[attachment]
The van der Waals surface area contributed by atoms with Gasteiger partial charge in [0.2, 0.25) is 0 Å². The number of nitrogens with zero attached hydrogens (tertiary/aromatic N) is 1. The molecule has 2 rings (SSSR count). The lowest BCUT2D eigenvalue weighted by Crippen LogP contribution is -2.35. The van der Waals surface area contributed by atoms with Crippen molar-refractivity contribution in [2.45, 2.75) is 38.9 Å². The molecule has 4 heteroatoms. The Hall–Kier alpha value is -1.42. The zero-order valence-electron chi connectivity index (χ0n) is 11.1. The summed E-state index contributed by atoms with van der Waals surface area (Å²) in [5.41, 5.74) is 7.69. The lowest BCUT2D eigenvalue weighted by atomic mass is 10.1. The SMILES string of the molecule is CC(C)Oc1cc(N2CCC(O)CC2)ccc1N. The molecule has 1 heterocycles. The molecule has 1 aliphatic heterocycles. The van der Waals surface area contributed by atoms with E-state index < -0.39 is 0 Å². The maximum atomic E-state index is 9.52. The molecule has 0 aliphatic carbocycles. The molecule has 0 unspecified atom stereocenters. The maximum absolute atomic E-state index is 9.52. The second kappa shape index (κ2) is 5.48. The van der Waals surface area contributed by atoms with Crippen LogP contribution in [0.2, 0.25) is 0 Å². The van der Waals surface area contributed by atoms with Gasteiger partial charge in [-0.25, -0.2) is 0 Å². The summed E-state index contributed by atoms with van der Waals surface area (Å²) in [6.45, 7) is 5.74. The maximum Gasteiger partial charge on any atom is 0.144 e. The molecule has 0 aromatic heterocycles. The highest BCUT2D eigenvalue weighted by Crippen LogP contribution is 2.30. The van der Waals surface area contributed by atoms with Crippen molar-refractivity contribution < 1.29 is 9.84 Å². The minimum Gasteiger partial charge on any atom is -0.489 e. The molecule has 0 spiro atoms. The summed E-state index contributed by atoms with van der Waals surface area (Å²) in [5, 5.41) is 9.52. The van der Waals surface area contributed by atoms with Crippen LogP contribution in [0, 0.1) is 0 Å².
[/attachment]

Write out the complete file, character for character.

The van der Waals surface area contributed by atoms with Gasteiger partial charge in [0.2, 0.25) is 0 Å². The number of nitrogens with zero attached hydrogens (tertiary/aromatic N) is 1. The molecule has 2 rings (SSSR count). The lowest BCUT2D eigenvalue weighted by Crippen LogP contribution is -2.35. The van der Waals surface area contributed by atoms with Crippen molar-refractivity contribution in [2.45, 2.75) is 38.9 Å². The molecule has 4 heteroatoms. The Hall–Kier alpha value is -1.42. The zero-order valence-electron chi connectivity index (χ0n) is 11.1. The summed E-state index contributed by atoms with van der Waals surface area (Å²) in [5.41, 5.74) is 7.69. The lowest BCUT2D eigenvalue weighted by atomic mass is 10.1. The SMILES string of the molecule is CC(C)Oc1cc(N2CCC(O)CC2)ccc1N. The molecule has 1 heterocycles. The molecule has 1 aliphatic heterocycles. The van der Waals surface area contributed by atoms with E-state index < -0.39 is 0 Å². The maximum atomic E-state index is 9.52. The molecule has 0 aliphatic carbocycles. The molecule has 0 unspecified atom stereocenters. The maximum absolute atomic E-state index is 9.52. The second kappa shape index (κ2) is 5.48. The van der Waals surface area contributed by atoms with Crippen LogP contribution in [0.2, 0.25) is 0 Å². The van der Waals surface area contributed by atoms with Gasteiger partial charge in [-0.25, -0.2) is 0 Å². The summed E-state index contributed by atoms with van der Waals surface area (Å²) in [6.45, 7) is 5.74. The maximum Gasteiger partial charge on any atom is 0.144 e. The molecule has 0 aromatic heterocycles. The highest BCUT2D eigenvalue weighted by Crippen LogP contribution is 2.30. The van der Waals surface area contributed by atoms with Crippen molar-refractivity contribution < 1.29 is 9.84 Å². The minimum Gasteiger partial charge on any atom is -0.489 e. The molecule has 0 spiro atoms. The summed E-state index contributed by atoms with van der Waals surface area (Å²) in [5, 5.41) is 9.52. The van der Waals surface area contributed by atoms with Crippen LogP contribution in [0, 0.1) is 0 Å².